Modern Historians of Ancient India

In India, research related to ancient history started around the 2nd half of the 18th century when the colonial administration was set up by the Britishers. Here we discuss different views and contributions of Modern Historians of Ancient India.

Colonialist view and contribution:

Modern research in the history of ancient India started in the 2nd half of the 18th century because of the need for the colonial admiration set up by the British.

Bengal and Bihar came under the rule of the East India Company in 1765. The Company rule found it difficult to administer the Hindu law of inheritance. For better administration, the Manusmiriti (The law book of Manu), was translated into English as a “Code of Gentoo Laws”. The Pandits were associated with British judges to administer the civil law of Hindus and Maulavis for the same law of Muslims.

  • Asiatic Society of Bengal was established in Calcutta by Sir William Jones a civil servant of the East India Company in 1784. He translated Abhijnanashakuntalam.
  • Bhagavadgita was rendered into English by Wilkins in 1785.
  • Bombay Asiatic Society was set up in 1804
  • The Asiatic Society of Great Britain was set up in London in 1823.
Max Muller:

The greatest push for Indological studies was given by German-born scholar Friedrich Max Muller (1823-1900). He spent most of his time in England. The revolt of 1857 was a great eye-opener for them,  The British realized that a deeper knowledge of the manners and the social system of alien people is needed to rule over them. His famous books were Sacred Books of the East, and Chips from a German Workshop.

  • Max Muller was one of the founders of the Western academic disciplines of Indian studies and religious studies.
  • To fulfill this need ancient scriptures were translated on a massive scale under the editorship of Max Muller.
  • Altogether 50 volumes, some in several parts were published under the Sacred Books of East series.
Vincent Arthur Smith (1843-1920):

His book ‘Early History of India’ was based on a deep study of the available sources that gave primacy to political history.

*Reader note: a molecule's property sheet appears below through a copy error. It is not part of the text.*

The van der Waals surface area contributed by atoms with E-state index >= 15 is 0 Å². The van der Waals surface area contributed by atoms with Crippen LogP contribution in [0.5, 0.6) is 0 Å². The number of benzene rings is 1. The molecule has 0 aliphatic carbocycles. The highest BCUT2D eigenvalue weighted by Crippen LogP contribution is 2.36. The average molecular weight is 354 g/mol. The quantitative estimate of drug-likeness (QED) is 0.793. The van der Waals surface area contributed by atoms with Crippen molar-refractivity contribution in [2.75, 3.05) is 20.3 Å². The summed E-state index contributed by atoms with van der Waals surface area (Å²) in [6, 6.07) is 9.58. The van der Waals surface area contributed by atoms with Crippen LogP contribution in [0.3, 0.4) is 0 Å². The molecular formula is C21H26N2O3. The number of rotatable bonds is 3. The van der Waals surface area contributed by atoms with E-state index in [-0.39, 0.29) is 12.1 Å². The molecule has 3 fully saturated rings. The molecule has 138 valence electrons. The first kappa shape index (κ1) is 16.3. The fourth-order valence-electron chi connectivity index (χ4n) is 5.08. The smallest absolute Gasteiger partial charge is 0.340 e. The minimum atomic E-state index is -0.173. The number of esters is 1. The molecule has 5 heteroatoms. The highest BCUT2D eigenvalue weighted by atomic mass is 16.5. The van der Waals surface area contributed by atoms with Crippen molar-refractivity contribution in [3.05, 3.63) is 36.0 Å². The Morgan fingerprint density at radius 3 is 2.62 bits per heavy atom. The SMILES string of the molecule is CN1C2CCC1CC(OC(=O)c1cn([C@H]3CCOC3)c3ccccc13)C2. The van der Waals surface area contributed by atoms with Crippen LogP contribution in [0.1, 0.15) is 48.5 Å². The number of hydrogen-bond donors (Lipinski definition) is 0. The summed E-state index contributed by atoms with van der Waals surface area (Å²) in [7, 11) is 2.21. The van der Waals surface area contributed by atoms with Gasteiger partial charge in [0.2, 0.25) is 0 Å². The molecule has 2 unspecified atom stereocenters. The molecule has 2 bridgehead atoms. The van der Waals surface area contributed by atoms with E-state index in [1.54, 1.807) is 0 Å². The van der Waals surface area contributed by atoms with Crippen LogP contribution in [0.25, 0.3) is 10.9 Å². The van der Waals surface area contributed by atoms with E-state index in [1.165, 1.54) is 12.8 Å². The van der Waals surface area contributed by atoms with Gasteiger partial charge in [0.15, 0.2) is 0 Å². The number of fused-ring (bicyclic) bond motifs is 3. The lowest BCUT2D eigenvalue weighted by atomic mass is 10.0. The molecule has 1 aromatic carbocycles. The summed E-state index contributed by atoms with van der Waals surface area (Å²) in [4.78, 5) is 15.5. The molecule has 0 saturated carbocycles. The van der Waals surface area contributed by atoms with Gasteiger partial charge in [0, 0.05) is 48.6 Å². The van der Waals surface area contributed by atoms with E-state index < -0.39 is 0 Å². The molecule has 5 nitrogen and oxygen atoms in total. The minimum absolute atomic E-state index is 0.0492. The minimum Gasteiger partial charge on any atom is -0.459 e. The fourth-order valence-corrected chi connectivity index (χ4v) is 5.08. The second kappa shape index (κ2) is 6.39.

• Smith’s approach to history was pro-Imperialist.
  • He emphasized the role of foreigners in ancient India.
  • Alexander’s invasion accounted for almost one-third of his book.

Nationalist approach and contribution:

Rajendra Lal Mitra (1822-1891):
  • Rajendra Lal Mitra published some Vedic text and wrote a book named ‘Indo-Aryans’.
  • As he was a great lover of ancient heritage, He took a rational view of ancient society and produced a forceful tract to show that in ancient times people took beef.
Ramakrishna Gopal Bhandarkar (1837-1925, Maharashtra):
  • G. Bhandarkar reconstructed the political history of the Deccan of the Satvahans and the history of Vaishnavism and other sects.
  • He was a great social reformer, through his research he advocated widow marriages and castigated the evils of the caste system and child marriage.
Vishwanath Kashinath Rajwade (1869-1926, Maharashtra):
  • K Rajwade went from village to village in Maharashtra in search of Sanskrit manuscripts and sources of Maratha history.
  • The sources published in twenty-two
  • He did not write much, but the history of the institution of marriage he wrote in Marathi will continue to be classic as it was written on the basis of Vedic and other texts.